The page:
The man who revived the fortunes of Gucci and Yves Saint Laurent, who founded a highly successful eponymous fashion brand, who directed and produced two films, and who has dabbled in fashion photography – Tom Ford is a man driven by his creative force.
Thomas Carlyle Ford was born in 1961, in Austin, Texas. His parents were both real estate agents. Besides school, the young Tom spent much of his childhood at his paternal grandparents’ ranch in dusty, rural Texas. In those formative years, Tom has identified his mother and paternal grandmother as his early role inspirations. His mother, according to his statements, was the epitome of urban chic, while his grandmother was the quintessential Texan woman, from flashy jewellery to oversized cars.
In 1979, Tom moved to New York and enrolled at NYU as an art history major. He became a regular at the infamous Studio 54 and dropped out of school after just one year. He then moved to Los Angeles to appear in television commercials. After a few years, he returned to New York and enrolled at the Parsons School of Design to study architecture but ended up studying fashion. In 1985, Tom managed to convince prominent sportswear designer Cathy Hardwick to hire him as a design assistant. After two years, he moved to design jeans for Perry Ellis.
In 1990, Dawn Mello, then Gucci’s creative director, hired Tom as the brand’s Womenswear Designer. At the time, Gucci was a brand plagued by management infighting and perceived to be out of touch with the times. Tom rose through the ranks, and just four years later, when the brand was acquired by the Bahrain-based Investcorp, he was appointed creative director.
Once in charge, Tom set about transforming Gucci’s image from one of conservative minimalism to a more sensually sophisticated one.
Tom also had a knack for publicity, particularly those of the attention-grabbing and controversial variety. Tom famously teamed up with French stylist Carine Roitfeld and Italian photographer Mario Testino to produce some of the most iconic and add campaigns of the 1990s. Under Tom, Gucci had once again become the trendsetter that other brands looked up to; and courted by Hollywood A-listers like Gillian Anderson, Gwyneth Paltrow and Goldie Hawn.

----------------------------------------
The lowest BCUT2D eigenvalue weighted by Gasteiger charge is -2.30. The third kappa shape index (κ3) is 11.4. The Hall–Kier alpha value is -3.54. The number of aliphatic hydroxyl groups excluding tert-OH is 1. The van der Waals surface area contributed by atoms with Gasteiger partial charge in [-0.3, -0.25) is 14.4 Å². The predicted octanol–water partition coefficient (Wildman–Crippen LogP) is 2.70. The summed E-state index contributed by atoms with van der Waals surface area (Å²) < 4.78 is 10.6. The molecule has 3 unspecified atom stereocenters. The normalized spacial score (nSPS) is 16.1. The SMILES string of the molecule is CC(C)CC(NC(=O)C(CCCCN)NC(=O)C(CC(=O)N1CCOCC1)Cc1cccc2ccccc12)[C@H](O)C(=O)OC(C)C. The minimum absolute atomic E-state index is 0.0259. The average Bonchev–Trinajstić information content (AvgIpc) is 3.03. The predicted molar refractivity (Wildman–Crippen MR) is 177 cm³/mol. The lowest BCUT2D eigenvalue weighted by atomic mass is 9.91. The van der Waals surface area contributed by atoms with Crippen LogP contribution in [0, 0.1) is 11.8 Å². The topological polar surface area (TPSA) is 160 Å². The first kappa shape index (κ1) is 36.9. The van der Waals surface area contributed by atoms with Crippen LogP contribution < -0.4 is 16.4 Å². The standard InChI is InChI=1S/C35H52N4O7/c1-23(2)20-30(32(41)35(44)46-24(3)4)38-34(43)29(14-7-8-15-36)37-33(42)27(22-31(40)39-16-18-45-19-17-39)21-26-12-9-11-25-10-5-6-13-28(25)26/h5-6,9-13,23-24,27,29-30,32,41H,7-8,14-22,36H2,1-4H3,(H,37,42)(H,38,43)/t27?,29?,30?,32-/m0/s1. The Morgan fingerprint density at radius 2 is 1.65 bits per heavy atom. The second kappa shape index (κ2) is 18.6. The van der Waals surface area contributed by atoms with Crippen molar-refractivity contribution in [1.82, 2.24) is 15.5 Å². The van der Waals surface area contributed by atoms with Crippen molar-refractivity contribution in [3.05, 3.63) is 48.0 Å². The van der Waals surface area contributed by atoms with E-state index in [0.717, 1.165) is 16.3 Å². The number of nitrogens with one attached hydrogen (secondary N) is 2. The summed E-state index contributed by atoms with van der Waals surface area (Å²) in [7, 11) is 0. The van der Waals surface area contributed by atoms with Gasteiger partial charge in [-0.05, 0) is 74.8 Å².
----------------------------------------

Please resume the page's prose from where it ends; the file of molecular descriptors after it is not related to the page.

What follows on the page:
Gucci’s change of fortune reflected on the financials as well, thanks to a succession of collections that pleased the critics and consumers alike. Tom also expanded the range of products offered by the brand to include handbags, accessories and perfumes. These factors combined to transform the brand from one that was nearly broke, to going public in 1999 with a valuation of over US $4 billion. With change to spare, Tom was instrumental in the brand’s acquisition of Sanofi Beauté (now YSL Beauté) which owned the Yves Saint Laurent brand, followed by Sergio Rossi, Bottega Veneta and Balenciaga.
In 2001, Pinault-Printemps-Redoute (new Kering) acquired a controlling stake in the Gucci group which changed the status quo under which Tom had become accustomed. He went public with his dissatisfaction and, unable to resolve his differences with the new owners, left the Gucci group in 2004.
Rather than taking charge of another big-name brand, Tom believed that he had accumulated enough clout to launch his eponymous label the following year. He began by teaming up with Estee Lauder to launch a cosmetics and fragrance line. Next came an eyewear collection with the Marcolin group. The following year, Tom unveiled a men’s wear collection in collaboration with Ermenegildo Zegna, complete with suits, shoes and accessories. The success of these releases led to the opening of the brand’s flagship store in New York. The brand’s international expansion began with the announcement of merchandising partnerships with luxury retailer Daslu of Sao Paulo and Villa Moda; followed by a string of stand-alone stores starting in London, Milan, and Los Angeles.
A long list of Hollywood A-listers, like at Gucci, has become a mainstay of the brand, including Beyoncé, Jennifer Lopez, Gwyneth Paltrow, Tom Hanks, Johnny Depp, Ryan Gosling and Will Smith. Tom designed an ivory evening gown for Michelle Obama in 2011 which she wore on her visit to Buckingham Palace. Tom has also created the suits for Daniel Craig in Quantum of Solace, Skyfall, and Spectre.
Tom, as the current chairman of the Council of Fashion Designers of America, and Anna Wintour, the editor in chief of Vogue magazine, have announced that they are repurposing the CFDA/Vogue Fashion Fund to help the fashion houses affected by COVID-19.
Away from fashion, Tom has co-written, produced and directed two critically acclaimed films – A Single Man (2009) and Nocturnal Animals (2016). Both were produced under Fade to Black, the film production company he founded in 2005, and both have earned nominations at multiple awards. Speaking of accolades, Tom is one of the most decorated designers of his generation: five Council of Fashion Designers of America awards, four VH-1/Vogue Fashion Awards, GQ’s man of the year in 2000 and designer of the year 2001, as well as being included in Time’s top 100 list in 2011.